While Thomas is getting his kicks off at the SfN meeting in Atlanta I am toiling away at a number of long overdue papers here in the increasingly cold Denmark. I have several longer blog posts planned, but no time to write them. So, here’s three things to read in the meantime at other venues on the net.
First, John Searle reviews a new book on consciousness by Nicholas Humphrey, Seeing Red, in The New York Review of Books. I have always enjoyed Humphrey’s work, but his new theory on consciousness sounds plain weird (at least as retold by Searle; I haven’t read Humphrey’s book). In Searle’s words:
His [i.e., Humphrey’s] account of sensation and perception contains the following striking claims: perception and sensation are totally independent; all consciousness is sensation; perception is never conscious; and all sensation is really action. The arguments for these claims are complicated and I will not try to summarize all of them; but what follows gives the flavor of his reasoning.
He writes, “I think the weight of evidence really does suggest that sensation and perception, although they are triggered by the same event, are essentially independent takes on this event, occurring not in series but in parallel, and only interacting, if they ever do, much further down the line.” And later he says that a visual sensation “can be put to several uses…, but the one thing it is not used for is as the raw material for the perception of the world. Perception has its own quite separate channel….” He tells us that we have the illusion that sensation and perception are linked because they occur at the same time.
Furthermore, sensations are really actions. We should more properly describe seeing red as “redding.” He draws the analogy between having a red sensation, on the one hand, and waving your hand or shouting, on the other; according to him all three are actions. He says: “Thus, when S has the red sensation, his impression is simply that ‘I’m redding, now, in this part of my visual field of my eyes.'”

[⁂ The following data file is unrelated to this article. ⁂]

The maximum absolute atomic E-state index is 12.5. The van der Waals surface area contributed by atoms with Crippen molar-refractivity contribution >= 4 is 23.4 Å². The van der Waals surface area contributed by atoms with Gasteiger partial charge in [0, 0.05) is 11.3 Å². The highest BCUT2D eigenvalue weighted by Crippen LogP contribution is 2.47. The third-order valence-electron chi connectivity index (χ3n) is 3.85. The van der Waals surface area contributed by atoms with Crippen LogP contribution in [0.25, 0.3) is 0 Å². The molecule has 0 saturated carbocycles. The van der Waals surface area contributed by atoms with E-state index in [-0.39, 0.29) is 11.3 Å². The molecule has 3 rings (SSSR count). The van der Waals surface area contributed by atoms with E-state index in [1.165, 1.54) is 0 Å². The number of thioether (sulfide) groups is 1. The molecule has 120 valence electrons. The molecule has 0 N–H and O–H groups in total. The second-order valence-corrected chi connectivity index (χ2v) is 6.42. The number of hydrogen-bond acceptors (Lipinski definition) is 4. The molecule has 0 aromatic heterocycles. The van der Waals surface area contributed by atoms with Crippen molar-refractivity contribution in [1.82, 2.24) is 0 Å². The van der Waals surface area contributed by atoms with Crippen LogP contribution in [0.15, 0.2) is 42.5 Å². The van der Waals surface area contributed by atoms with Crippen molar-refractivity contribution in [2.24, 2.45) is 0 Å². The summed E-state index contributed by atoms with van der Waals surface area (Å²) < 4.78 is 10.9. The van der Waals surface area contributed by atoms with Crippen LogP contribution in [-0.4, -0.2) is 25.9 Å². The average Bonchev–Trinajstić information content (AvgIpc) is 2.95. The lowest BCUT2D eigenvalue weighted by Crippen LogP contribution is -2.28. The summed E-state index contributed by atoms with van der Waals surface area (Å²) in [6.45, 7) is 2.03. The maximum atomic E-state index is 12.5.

According to Searle, Humphrey is lead to this rather speculative distinction between perception and sensation because he believes that the connundrum of consciousness will only be solved if we manage to put “mind” and “brain” on the same ontological footing. In contast, Searle argues that we should be satisfied with a neuroscientific explanation explaining the neural causes of consciousness. Very sensible, I would say.
Well, yes. I think there’s something very evil about faith, where faith means believing in something in the absence of evidence, and actually taking pride in believing in something in the absence of evidence. And the reason that’s dangerous is that it justifies essentially anything. If you’re taught in your holy book or by your priest that blasphemers should die or apostates should die — anybody who once believed in the religion and no longer does needs to be killed — that clearly is evil. And people don’t have to justify it because it’s their faith. They don’t have to say, “Well, here’s a very good reason for this.” All they need to say is, “That’s what my faith says.” And we’re all expected to back off and respect that. Whether or not we’re actually faithful ourselves, we’ve been brought up to respect faith and to regard it as something that should not be challenged. And that can have extremely evil consequences. The consequences it’s had historically — the Crusades, the Inquisition, right up to the present time where you have suicide bombers and people flying planes into skyscrapers in New York — all in the name of faith.
The interview contains lots of other statements that will infuriate people “of faith”.
Finally, the good people over at Panda’s Thumb do us all a great service by taking apart Jonathan Wells’ new intelligent design manifesto, The Politically Incorrect Guide to Darwinism and Intelligent Design. Chapter by chapter they go through the book’s many scientific shortcomings. The result is not pretty:
Jonathan Wells is one of the most notorious activists of the political ad campaign known as “intelligent design”. He is most well known for his attacks on modern biology, specifically his 2000 book, Icons of Evolution, which was panned by the scientific community for its fraudulent presentation of modern biology.
Does Jonathan Wells, aiming once again at the popular market, restore his scientific and academic reputation with his latest book, The Politically Incorrect Guide to Darwinism and Intelligent Design, or is it just old trash in a new bag? To find out, you will need to read our multi-part review, which begins tomorrow.
One thing is for sure, Jonathan Wells is too modest. His recently published, The Politically Incorrect Guide to Darwinism and Intelligent Design, is not only politically incorrect but incorrect in most other ways as well: scientifically, logically, historically, legally, academically, and morally.
Together, these three texts should last you an afternoon or two. I hope to be back later this week with some musings on the neuroscience of religious cognition. Stay tuned!